Hand on heart - it needs doing; there are a few dings in it which need filling as well. Its all part of looking after a wooden boat and that is what the fun is about isn't is?

Steve

Tuesday, 7 December 2010

do you ever wake up in the night........

with little niggles.....things that start worrying you and grow out of all proportion?  I've woken up for several nights now with a little fear which is growing in my mind....and I can't shake it loose.......have I put on so much weight recently that a) I will not fit inside Angharad...and b) if I do fit inside.........she'll sink and water will flood into the cockpit across the deck?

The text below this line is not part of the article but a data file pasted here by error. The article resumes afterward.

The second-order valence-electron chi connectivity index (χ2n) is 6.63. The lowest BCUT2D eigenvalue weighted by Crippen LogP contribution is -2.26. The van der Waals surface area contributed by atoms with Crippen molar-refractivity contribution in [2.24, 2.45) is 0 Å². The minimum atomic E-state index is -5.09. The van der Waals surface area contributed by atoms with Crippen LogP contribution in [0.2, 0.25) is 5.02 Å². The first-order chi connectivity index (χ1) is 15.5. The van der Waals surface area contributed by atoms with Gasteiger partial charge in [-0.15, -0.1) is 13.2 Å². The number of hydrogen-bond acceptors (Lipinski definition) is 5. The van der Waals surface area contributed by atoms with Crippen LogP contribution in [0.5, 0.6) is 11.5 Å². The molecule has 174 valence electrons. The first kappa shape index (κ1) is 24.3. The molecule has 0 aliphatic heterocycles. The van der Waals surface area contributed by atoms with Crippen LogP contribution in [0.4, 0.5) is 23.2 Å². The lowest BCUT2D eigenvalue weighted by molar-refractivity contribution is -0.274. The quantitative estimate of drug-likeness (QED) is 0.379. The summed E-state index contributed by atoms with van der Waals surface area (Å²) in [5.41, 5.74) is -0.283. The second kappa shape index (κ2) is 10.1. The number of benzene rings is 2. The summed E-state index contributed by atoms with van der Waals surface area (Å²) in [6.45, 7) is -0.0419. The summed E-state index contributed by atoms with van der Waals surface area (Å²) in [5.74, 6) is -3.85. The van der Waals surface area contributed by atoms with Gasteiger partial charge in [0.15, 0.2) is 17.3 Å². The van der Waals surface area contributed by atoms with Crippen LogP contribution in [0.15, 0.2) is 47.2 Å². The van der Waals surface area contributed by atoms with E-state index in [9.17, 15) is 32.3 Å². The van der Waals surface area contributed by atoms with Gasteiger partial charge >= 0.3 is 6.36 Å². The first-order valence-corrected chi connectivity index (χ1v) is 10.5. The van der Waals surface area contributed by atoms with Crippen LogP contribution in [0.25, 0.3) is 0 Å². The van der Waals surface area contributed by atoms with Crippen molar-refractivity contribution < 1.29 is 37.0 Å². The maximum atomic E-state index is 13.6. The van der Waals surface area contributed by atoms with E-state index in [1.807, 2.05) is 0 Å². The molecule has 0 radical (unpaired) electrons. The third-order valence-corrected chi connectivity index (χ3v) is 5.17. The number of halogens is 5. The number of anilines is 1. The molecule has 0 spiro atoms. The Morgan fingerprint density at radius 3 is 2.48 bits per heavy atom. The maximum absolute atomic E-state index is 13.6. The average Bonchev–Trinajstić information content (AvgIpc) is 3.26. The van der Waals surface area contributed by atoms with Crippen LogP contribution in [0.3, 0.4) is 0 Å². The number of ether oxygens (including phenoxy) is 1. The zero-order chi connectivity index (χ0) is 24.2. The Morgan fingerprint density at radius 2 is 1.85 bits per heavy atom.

I blame my Mother - she saw me recently after a spell of not seeing me and remarked 'darling you really must lose weight'

Gee - thanks Mum! Now look what you've started - rampant paranoia! And a vision I can't shake loose.........I'm at the slip at Queen Anne's battery; everyone has turned up to celebrate the launch of Angharad...they are lining the pontoons; I sit in her, push off and..................gurgle gurgle gurgle! I sink never to resurface again!

Steve

Robert's labour of love

Robert's labour of love is finally on its way and you can purchase it. All the details are here at his site at
http://middlething.blogspot.com/